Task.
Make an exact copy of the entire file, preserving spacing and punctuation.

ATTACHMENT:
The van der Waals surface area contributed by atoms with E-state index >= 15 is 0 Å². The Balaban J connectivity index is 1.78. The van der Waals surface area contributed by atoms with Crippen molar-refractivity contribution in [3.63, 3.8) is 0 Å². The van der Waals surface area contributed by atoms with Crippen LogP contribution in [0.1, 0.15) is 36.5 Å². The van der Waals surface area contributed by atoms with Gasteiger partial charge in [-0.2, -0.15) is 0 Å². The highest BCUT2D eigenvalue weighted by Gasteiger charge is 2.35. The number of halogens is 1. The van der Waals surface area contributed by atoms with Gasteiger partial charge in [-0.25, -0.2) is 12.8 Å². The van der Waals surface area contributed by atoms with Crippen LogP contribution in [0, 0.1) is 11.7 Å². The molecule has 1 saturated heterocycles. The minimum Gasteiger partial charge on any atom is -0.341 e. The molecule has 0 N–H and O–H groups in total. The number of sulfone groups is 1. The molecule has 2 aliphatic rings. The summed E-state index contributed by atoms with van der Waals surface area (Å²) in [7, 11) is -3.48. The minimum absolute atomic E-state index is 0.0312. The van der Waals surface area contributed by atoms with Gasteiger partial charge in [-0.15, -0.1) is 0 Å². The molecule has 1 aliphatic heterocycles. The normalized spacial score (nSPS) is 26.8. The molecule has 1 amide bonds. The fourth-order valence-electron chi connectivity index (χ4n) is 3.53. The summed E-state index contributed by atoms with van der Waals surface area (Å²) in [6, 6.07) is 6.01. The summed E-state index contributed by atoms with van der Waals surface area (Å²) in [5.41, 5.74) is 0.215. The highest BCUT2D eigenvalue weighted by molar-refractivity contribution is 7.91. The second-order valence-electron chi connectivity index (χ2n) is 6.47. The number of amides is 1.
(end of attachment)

The van der Waals surface area contributed by atoms with E-state index >= 15 is 0 Å². The Balaban J connectivity index is 1.78. The van der Waals surface area contributed by atoms with Crippen molar-refractivity contribution in [3.63, 3.8) is 0 Å². The van der Waals surface area contributed by atoms with Crippen LogP contribution in [0.1, 0.15) is 36.5 Å². The van der Waals surface area contributed by atoms with Gasteiger partial charge in [-0.2, -0.15) is 0 Å². The highest BCUT2D eigenvalue weighted by Gasteiger charge is 2.35. The number of halogens is 1. The van der Waals surface area contributed by atoms with Gasteiger partial charge in [-0.25, -0.2) is 12.8 Å². The van der Waals surface area contributed by atoms with Crippen LogP contribution in [0, 0.1) is 11.7 Å². The molecule has 1 saturated heterocycles. The minimum Gasteiger partial charge on any atom is -0.341 e. The molecule has 0 N–H and O–H groups in total. The number of sulfone groups is 1. The molecule has 2 aliphatic rings. The summed E-state index contributed by atoms with van der Waals surface area (Å²) in [7, 11) is -3.48. The minimum absolute atomic E-state index is 0.0312. The van der Waals surface area contributed by atoms with Gasteiger partial charge in [-0.15, -0.1) is 0 Å². The molecule has 1 aliphatic heterocycles. The normalized spacial score (nSPS) is 26.8. The molecule has 1 amide bonds. The fourth-order valence-electron chi connectivity index (χ4n) is 3.53. The summed E-state index contributed by atoms with van der Waals surface area (Å²) in [6, 6.07) is 6.01. The summed E-state index contributed by atoms with van der Waals surface area (Å²) in [5.41, 5.74) is 0.215. The highest BCUT2D eigenvalue weighted by molar-refractivity contribution is 7.91. The second-order valence-electron chi connectivity index (χ2n) is 6.47. The number of amides is 1.